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Tuesday, October 19, 2021

Hedge fund firm Polar assets continue rebound


Date: Friday, December 11, 2009
Author: Laurence Fletcher, Reuters

* Assets up to $2 bln at end-Nov from $1.9 bln at end-Sept

* March assets hit low of $1.5 bln

* Pretax loss of 400,000 pounds before share-based payments

* Interim dividend maintained at 1 pence

Hedge fund firm Polar Capital (POLR.L) said rising markets and new client inflows have helped lift its assets under management from their March low, mirroring the industry's gradual recovery since the summer.

The firm, which last month appointed co-founder Tim Woolley as chief executive after Mark Kary resigned, said assets, on which fund firms earn fees, rose to $2.0 billion at the end of November from $1.9 billion at the end of September and $1.5 billion in March.

The rise in assets marks a rebound for Polar, whose assets more than halved over the year to March due to falling markets and client outflows, hitting its profits.

"We've seen since July a steady level of inflows, it's been pretty broad-based, on the long-only and the hedge fund (sides)," Woolley said in an interview.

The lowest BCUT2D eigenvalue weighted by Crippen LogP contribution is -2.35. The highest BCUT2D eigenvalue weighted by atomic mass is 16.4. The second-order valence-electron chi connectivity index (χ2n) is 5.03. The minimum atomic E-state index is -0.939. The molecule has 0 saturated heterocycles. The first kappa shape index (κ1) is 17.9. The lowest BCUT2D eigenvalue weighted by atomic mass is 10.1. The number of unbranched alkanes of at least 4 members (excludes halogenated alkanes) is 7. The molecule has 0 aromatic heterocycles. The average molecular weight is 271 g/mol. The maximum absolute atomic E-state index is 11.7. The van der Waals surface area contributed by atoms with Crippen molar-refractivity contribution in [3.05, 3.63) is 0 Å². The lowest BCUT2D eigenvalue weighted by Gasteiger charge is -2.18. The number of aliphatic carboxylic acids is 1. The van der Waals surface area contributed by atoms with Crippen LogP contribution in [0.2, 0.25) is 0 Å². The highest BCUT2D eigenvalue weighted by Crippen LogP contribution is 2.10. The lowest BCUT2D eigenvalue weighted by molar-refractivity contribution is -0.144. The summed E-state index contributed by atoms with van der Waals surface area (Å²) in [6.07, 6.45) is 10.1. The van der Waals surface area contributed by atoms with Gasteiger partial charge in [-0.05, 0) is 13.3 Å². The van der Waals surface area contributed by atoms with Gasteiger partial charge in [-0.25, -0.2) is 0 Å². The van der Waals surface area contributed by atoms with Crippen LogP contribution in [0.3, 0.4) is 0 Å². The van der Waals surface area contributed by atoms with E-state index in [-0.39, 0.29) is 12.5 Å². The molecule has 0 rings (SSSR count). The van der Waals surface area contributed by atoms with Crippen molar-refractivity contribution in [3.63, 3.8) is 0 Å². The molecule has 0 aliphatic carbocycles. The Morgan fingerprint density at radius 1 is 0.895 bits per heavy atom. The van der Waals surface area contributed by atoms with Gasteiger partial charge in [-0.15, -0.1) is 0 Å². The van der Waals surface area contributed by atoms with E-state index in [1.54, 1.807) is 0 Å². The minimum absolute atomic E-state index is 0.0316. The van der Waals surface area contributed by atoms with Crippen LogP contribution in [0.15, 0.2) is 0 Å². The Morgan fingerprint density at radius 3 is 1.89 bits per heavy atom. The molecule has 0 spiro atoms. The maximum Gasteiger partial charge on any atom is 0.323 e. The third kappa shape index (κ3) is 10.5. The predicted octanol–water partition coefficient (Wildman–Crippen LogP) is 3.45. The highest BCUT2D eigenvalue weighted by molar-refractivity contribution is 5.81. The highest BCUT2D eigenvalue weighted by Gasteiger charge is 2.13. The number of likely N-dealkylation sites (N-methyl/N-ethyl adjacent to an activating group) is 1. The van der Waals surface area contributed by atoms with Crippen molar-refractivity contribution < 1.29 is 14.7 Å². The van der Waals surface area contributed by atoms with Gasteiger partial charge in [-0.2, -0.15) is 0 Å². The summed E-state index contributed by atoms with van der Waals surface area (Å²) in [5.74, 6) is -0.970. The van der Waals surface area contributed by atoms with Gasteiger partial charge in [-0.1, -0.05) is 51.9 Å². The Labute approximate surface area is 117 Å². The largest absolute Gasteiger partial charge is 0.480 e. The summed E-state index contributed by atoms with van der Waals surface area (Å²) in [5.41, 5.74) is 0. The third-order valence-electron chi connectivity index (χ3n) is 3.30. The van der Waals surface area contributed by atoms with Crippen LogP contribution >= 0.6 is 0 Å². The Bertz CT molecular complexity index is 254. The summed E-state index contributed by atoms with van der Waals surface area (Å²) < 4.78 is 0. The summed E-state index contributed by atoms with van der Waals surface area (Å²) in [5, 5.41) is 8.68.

He said the firm's Forager hedge fund, global macro managed accounts and UK Ucits III fund had attracted money, as had the long-only Japan and technology portfolios.

Hedge funds tend to earn higher fees and margins than long-only funds.

The wider hedge fund industry is recovering from a record poor performance in 2008 and investor withdrawals of $330 billion in the year to June and clients are now committing small amounts of cash to funds again, according to Hedge Fund Research.

Polar made a pretax loss before share-based payments of 400,000 pounds, compared with a 1.5 million pound ($2.44 million) profit a year before.

Woolley added that the firm had not cut fees on its funds, despite investor pressure, and said it is looking to recruit one or two teams of fund managers over the next 12 months.